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  • Matt Gorman
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    Earlier this year, a few weeks before Covid-19 hit and a whole new but now familiar lexicon – lockdowns, social distancing, quarantine et al – changed every part of our lives, the UK aviation sector pledged to get to net zero emissions by 2050 and set out a detailed roadmap to get there. 

    That represents a huge step forward. It’s the first time anywhere in the world that a group of aviation companies, representing airlines, airports and manufacturers, have committed to net zero. As UK Transport Secretary, Grant Shapps, concluded at the launch, “this is a great day for aviation, a great day for the UK, and a day we’ll look back on as a great day for the world”. 

    Four months on, in the midst of what is without a doubt the most profound shock that the aviation industry has faced in the half century era of mass air travel, that may all risk sounding a bit hyperbolic. Air travel has ground to a halt in recent months. Many of those who work in the industry are on Government job support schemes or out of work.

    Trade in services and high-value goods (most of which travel in the belly of passenger planes) has become more difficult. The global tourism industry – the world’s biggest employer – has suffered in an unprecedented way. The aviation sector has some very immediate challenges to address, not least developing a common set of international standards for safe travel, so people are able to fly again in confidence. 

    Fly Safe Pit Stops

    But climate change remains the greatest mid to long-term challenge we all face. If anything, COVID-19 has simply underlined the need for action. It’s shown the risks of ignoring warning signs. It’s shown the profound impacts that a global crisis can have – on our health, our way of life, the economy. And it’s shown the need for coordinated global action on that kind of crisis. Mark Carney summed it up well at a recent seminar saying that if COVID is a once in a generation challenge, climate change is a once in the planet’s history challenge.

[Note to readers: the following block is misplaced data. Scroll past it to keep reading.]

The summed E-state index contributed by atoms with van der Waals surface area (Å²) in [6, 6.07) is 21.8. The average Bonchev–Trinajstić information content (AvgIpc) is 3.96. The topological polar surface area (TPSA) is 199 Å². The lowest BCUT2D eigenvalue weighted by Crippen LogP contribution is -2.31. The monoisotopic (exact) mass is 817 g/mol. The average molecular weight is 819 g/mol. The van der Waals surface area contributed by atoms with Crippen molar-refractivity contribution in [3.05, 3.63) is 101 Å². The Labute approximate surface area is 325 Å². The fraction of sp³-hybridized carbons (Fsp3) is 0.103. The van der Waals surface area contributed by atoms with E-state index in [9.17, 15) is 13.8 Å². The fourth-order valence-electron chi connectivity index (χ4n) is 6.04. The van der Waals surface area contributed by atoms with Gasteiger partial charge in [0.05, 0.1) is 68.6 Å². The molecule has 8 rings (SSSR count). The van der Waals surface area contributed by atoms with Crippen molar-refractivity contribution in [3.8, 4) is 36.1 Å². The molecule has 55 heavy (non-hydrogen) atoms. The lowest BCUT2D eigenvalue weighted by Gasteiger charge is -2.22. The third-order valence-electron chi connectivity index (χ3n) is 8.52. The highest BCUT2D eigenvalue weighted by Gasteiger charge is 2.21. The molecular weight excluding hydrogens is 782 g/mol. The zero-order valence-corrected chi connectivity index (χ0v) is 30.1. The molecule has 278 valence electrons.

The science is clear – to avoid the worst effects of climate change the whole global economy must reach net zero emissions by 2050. Aviation is no exception. Our challenge is to decarbonise flying so that we protect the benefits of aviation in a world without carbon. To do that, Sustainable Aviation's “Decarbonisation Roadmap” has two main parts: 

    • Taking carbon out of flying through more efficient aircraft and airport operations underpinned by new lower/zero carbon energy sources including Sustainable Aviation Fuels
    • Putting carbon back in the ground through robust natural and engineered carbon removal measures – an interim step before fully zero carbon flight becomes reality

    There is one big thing UK aviation must do in the 2020s to accelerate net-zero flight: rapidly scale-up production and use of Sustainable Aviation Fuels (SAF).  These are proven technology (they’ve powered 200,000 commercial flights globally) and critically can blended with jet fuel and “dropped in” to today’s aircraft and pipelines. That’s vital because it avoids waiting for the 25-year cycle of aircraft replacement, so we can start to make meaningful carbon reductions with today’s aircraft fleet, while working at the same time on the zero emissions aircraft and fuel technologies that could come in 10 or 20 years.